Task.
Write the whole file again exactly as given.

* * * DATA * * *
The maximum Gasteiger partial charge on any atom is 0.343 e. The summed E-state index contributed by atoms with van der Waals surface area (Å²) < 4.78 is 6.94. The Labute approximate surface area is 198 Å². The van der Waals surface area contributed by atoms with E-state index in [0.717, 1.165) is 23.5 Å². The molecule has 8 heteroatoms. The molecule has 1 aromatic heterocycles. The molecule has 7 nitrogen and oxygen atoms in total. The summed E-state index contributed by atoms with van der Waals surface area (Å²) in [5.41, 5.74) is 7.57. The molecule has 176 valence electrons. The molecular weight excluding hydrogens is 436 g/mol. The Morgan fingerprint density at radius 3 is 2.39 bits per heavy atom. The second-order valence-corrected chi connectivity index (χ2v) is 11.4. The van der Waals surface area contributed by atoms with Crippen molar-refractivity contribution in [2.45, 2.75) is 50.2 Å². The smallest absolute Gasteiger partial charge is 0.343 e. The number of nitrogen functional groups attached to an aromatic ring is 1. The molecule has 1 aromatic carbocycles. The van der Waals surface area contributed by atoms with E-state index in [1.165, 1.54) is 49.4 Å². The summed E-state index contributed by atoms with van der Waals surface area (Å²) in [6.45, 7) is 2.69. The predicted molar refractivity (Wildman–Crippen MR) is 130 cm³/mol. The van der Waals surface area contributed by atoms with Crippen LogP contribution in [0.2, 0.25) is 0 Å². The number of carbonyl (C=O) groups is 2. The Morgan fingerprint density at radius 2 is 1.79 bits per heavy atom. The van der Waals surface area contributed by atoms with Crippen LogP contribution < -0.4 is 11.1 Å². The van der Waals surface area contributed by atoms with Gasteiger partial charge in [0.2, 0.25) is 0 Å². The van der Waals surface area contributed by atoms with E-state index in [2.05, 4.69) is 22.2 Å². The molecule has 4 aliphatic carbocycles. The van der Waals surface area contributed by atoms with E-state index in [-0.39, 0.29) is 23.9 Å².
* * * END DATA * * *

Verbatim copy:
The maximum Gasteiger partial charge on any atom is 0.343 e. The summed E-state index contributed by atoms with van der Waals surface area (Å²) < 4.78 is 6.94. The Labute approximate surface area is 198 Å². The van der Waals surface area contributed by atoms with E-state index in [0.717, 1.165) is 23.5 Å². The molecule has 8 heteroatoms. The molecule has 1 aromatic heterocycles. The molecule has 7 nitrogen and oxygen atoms in total. The summed E-state index contributed by atoms with van der Waals surface area (Å²) in [5.41, 5.74) is 7.57. The molecule has 176 valence electrons. The molecular weight excluding hydrogens is 436 g/mol. The Morgan fingerprint density at radius 3 is 2.39 bits per heavy atom. The second-order valence-corrected chi connectivity index (χ2v) is 11.4. The van der Waals surface area contributed by atoms with Crippen molar-refractivity contribution in [2.45, 2.75) is 50.2 Å². The smallest absolute Gasteiger partial charge is 0.343 e. The number of nitrogen functional groups attached to an aromatic ring is 1. The molecule has 1 aromatic carbocycles. The van der Waals surface area contributed by atoms with E-state index in [1.165, 1.54) is 49.4 Å². The summed E-state index contributed by atoms with van der Waals surface area (Å²) in [6.45, 7) is 2.69. The predicted molar refractivity (Wildman–Crippen MR) is 130 cm³/mol. The van der Waals surface area contributed by atoms with Crippen LogP contribution in [0.2, 0.25) is 0 Å². The number of carbonyl (C=O) groups is 2. The Morgan fingerprint density at radius 2 is 1.79 bits per heavy atom. The van der Waals surface area contributed by atoms with Crippen LogP contribution < -0.4 is 11.1 Å². The van der Waals surface area contributed by atoms with Gasteiger partial charge in [0.2, 0.25) is 0 Å². The van der Waals surface area contributed by atoms with E-state index in [2.05, 4.69) is 22.2 Å². The molecule has 4 aliphatic carbocycles. The van der Waals surface area contributed by atoms with E-state index in [-0.39, 0.29) is 23.9 Å².